active site

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ac·tive site

that portion of an enzyme molecule at which the actual reaction proceeds; considered to consist of one or more residues or atoms in a spatial arrangement that permits interaction with the substrate to effect its reaction.

active site

The part of an enzyme at which catalysis of the substrate occurs.

active site

the place on the surface of an enzyme where its catalytic action occurs.

Active Site

The site in an enzyme where a substrate binds and an enzymatic reaction—e.g., ligation, oxidoreduction, etc.—occurs. The structure of the amino acid residues within the active site enhances substrate binding, substrate activation, and formation of a transition state.

ac·tive site

(ak'tiv sīt)
That portion of an enzyme molecule at which the actual reaction proceeds; one or more residues or atoms in a spatial arrangement that permits interaction with the substrate.

active site

1. The region of an ENZYME to which the substance being affected binds so as to undergo a catalyzed reaction.
2. The localized part of a protein to which a substrate binds.
Active siteclick for a larger image
Fig. 11 Active site . Lock-and-key mechanism of enzyme activity.

active site

an area of ENZYME surface which has a shape complementary to a particular SUBSTRATE, enabling the enzyme and substrate to become temporarily bonded to form an enzyme-substrate complex. Such a lock-and-key mechanism explains the great specificity of enzymes for substrates and also why changes in enzyme three-dimensional shape (by pH, temperature) cause alterations to enzyme activity.


not passive.

active principle
the drugs or chemicals in a pharmaceutical preparation that exert an effect pharmacologically; as distinct from the inert fillers, wetting agents and other excipients also often included.
active site
that region of a protein, usually an enzyme, that binds to another molecule such as the substrate of the enzyme.
active transport
the movement of ions or molecules assisted by a carrier protein across the cell membranes and epithelial layers, usually against a concentration gradient, resulting directly from the expenditure of metabolic energy. For example, under normal circumstances more potassium ions are present within the cell and more sodium ions extracellularly. The process of maintaining these normal differences in electrolytic composition between the intracellular fluids is active transport. The process differs from simple diffusion or osmosis in that it requires the expenditure of metabolic energy.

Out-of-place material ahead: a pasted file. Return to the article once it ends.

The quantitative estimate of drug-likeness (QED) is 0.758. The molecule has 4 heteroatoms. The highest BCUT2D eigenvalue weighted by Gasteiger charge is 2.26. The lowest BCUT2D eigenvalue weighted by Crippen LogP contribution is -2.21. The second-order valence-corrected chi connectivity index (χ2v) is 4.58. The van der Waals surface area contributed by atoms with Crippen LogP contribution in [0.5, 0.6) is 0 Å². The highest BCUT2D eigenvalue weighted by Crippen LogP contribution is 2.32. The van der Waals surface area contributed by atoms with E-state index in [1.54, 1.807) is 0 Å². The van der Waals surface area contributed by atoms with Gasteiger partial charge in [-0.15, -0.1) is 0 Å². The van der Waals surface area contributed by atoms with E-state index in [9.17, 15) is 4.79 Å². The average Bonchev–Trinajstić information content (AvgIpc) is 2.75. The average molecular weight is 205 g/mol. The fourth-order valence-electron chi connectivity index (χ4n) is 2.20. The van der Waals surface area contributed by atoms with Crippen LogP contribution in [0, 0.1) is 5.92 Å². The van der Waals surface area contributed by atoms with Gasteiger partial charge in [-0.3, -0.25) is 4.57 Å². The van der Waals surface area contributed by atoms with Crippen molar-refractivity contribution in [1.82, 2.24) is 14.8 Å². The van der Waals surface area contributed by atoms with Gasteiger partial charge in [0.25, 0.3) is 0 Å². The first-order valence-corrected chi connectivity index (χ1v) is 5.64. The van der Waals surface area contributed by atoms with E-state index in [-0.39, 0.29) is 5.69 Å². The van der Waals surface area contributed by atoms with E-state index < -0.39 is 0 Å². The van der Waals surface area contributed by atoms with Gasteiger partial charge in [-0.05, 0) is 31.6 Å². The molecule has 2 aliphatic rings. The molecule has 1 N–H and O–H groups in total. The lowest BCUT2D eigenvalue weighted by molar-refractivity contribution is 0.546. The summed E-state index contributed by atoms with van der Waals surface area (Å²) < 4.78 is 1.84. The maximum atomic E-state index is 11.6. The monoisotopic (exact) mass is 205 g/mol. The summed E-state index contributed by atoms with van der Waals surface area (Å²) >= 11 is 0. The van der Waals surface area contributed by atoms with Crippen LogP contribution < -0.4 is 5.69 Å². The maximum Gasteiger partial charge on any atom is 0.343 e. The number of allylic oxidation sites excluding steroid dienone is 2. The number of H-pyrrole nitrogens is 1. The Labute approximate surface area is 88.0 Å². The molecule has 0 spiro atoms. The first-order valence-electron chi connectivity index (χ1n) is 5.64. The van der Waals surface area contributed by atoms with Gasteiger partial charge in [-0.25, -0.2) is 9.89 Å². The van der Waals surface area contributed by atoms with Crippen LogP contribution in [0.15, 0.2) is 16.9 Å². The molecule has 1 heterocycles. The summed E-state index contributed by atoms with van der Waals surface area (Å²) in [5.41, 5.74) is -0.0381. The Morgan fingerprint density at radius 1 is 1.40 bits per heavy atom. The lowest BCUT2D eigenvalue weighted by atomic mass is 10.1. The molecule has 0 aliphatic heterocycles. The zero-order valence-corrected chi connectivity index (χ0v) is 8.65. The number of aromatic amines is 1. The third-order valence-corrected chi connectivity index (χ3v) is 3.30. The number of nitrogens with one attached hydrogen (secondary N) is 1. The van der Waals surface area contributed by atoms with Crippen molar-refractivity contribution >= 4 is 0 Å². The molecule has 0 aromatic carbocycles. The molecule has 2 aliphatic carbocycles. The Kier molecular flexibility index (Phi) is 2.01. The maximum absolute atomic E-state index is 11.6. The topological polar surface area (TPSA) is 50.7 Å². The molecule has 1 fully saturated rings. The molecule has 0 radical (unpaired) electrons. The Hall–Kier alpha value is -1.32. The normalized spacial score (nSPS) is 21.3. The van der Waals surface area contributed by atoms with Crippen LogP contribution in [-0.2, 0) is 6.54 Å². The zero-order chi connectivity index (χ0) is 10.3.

Patient discussion about active site

Q. Are there any nice activities for adults with autism? I've been helping a very nice man of 45 of years old and I'm looking for some new things I can do with him in our time together. any ideas?

A. Autistic people react wonderfully with animals. for instance- i saw a group of severe Autistic teenagers going to swim with dolphins. the effect was amazing! taking him to the zoo, or even to the park to feed ducks, pet dogs, whatever.. could have a great effect on him.
hope i helped!
tell me how it went.

Q. what is a passive smoking? and is it dangerous as an active?

A. Passive smoking is the exposure to cigarettes smoke emitted from cigarettes smoke by other person. It's dangerous and may increase the risk to several diseases similar to active smoking (one's exposure to smoke emitted from the cigarettes he or she is smoking) although the risk is of lower magnitude. Example for passive smoking is children of smokers etc.

You may read more here:

Q. i swim a lot ! what are the advantages of swimming over other sport activities? on what part of the body does it work the most ?

A. its a good workout but your not really going to burn as much calories as a regular work out.

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References in periodicals archive ?
5-OH of WEL exhibited a high probability of glucuronidation because it was accessible to the catalytic domain of UGTIAs.
Docking and re-docking were performed in order to analyze the main physicochemical and thermodynamically issues of the interaction of 3,5 DCQA with the catalytic domain of HTLV-I IN (Figure 3).
Iodoacetamide Tagging of Critical Cysteine Residues Within the Catalytic Domain of Furin Provides Evidence of Disulfide Bond Location.
1988) and represents the most conserved portion within the catalytic domain.
As calculated by SWISSMODEL workspace, there is a catalytic domain from residues 91 to 352 in goat p70S6K; the quaternary structure is shown in Figure 2.
The truncated catalytic domain of MMP-9 (MMP-9 CD) comprising residues 107-216 and 391-444 was constructed and cloned into a pET-15b vector (Novagen Brand), resulting in expression plasmid pET15b-MMP-9 CD (Jiang et al 2010).
Xyn1B contained one catalytic domain belongs to glycosyl hydrolase family 11 and no dockerin domain was observed although a linker sequence was found in the C terminal of the polypeptide.
The domain structure of Chi-54 gene shows a cellulose binding domain (CBD), chitin binding domain (ChBD), a catalytic domain (CD), and a signal peptide (SP), (Fig 1).
The catalytic domain is referred to as the A-chain of DT (DTA); the remainder is referred to as the B-chain.
Cysteine Residues in the Catalytic Domain of Mammalian Furin Form Disulfide Bonds That are Critical for Catalytic Activity.
The research article, entitled "Structure of the Catalytic Domain of Human Polo-like Kinase 1" was published in the May 22, 2007 issue of Biochemistry.